People walked past a damaged building depicting drawings alluding to COVID-19 encouraging people to stay at home in Idlib, Syria April, 18.
People walked past a damaged building depicting drawings alluding to COVID-19 encouraging people to stay at home in Idlib, Syria April, 18.
Photo Credit: Khalil Ashawi | Reuters

Advocates fear threats to religious freedom, health in northeast Syria

AMMAN, Jordan — Religious freedom advocates and medical practitioners have expressed concerns about the COVID-19 response in northeast Syria.

“There is a quadruple threat to religious freedom and the fight against ISIS that is going on there. Turkey has been relentlessly bombing and shutting off the water supply to the city (of Hassakeh). The U.N. and Human Rights Watch have spoken out about it, yet Turkey continues,” said Lauren Homer, an Anglican lawyer on international religious freedom issues, speaking to the International Religious Freedom Roundtable April 21.

Homer chairs the roundtable’s Middle East Working Group. She spoke during the group’s online meeting, which normally is held on Capitol Hill in Washington. Her remarks were made available to Catholic News Service and underscore concerns for the health and welfare of the region’s Kurdish, Syriac Christian and Yazidi residents facing the coronavirus crisis.

“There’s an impending COVID-19 crisis. The area is cut off by Syria’s Assad regime and Turkey from getting assistance. The KRG (Kurdistan Regional Government in Iraq) has tried to help, but you’ve got 5 million people with three test labs and a smattering of test kits, and that’s it. The U.S. government and our military have helped with suppling personal protection equipment. Samaritan’s Purse is there now providing assistance,” said Homer, who heads Law and Liberty Trust, which promotes religious liberty worldwide.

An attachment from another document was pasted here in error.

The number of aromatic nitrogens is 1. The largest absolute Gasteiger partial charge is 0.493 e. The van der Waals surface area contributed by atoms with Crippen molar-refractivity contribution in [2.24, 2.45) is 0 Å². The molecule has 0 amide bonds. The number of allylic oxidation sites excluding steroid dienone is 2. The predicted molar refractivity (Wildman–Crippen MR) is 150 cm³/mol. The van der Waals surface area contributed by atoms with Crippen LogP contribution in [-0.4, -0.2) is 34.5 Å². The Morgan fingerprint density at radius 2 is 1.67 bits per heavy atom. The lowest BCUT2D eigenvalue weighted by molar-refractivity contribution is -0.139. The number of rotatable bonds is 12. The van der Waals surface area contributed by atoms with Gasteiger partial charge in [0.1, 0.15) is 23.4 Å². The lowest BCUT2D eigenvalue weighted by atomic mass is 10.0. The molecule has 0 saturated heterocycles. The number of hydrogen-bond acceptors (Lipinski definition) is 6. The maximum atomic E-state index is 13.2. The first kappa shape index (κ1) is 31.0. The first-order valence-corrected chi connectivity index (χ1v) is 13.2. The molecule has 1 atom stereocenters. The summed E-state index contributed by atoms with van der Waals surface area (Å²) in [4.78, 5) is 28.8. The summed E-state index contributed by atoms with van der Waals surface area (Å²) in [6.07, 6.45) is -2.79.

She urged the United States and President Donald Trump “to put pressure on Turkey to stop cutting off humanitarian aid and the water supply that is needed.”

On Feb. 26, Turkey imperiled the water supply to Hassakeh and its surrounding region of some half a million people, including Syrians internally displaced from other parts of the country because of the conflict.

Homer said: “The key thing about northeast Syria is that fight against ISIS is continuing, and ISIS is stepping it up.

“The best way we can advance both is to try to keep up the pressure on ISIS and try to keep people there healthy,” Homer said. “Because if COVID-19 sweeps through the area, we are not going to have any allies there to be our boots on the ground the way they have been.”

The international medical humanitarian organization, Doctors Without Borders, is working with local health authorities and other groups in northeast Syria to prepare for an increase in patients infected with COVID-19, following the first confirmed death from the illness.

“We are deeply concerned about the lack of laboratory testing, the absence of contact tracing, inadequate hospital capacity to manage patients and limited availability of personal protection equipment,” said Crystal van Leeuwen, the group’s medical emergency manager for Syria. “The response in northeast Syria at this time is not nearly enough. A significant increase in assistance from health and humanitarian organizations, and donors are essential.”

Doctors Without Borders said nine years of conflict and military operations in northeast Syria have left the region with a broken health system. Many health facilities can no longer function, and those that remain open were already struggling to respond to the existing medical needs before the COVID-19 pandemic. Delays in testing and border closures have made it nearly impossible to adequately respond to a COVID-19 outbreak, it added.

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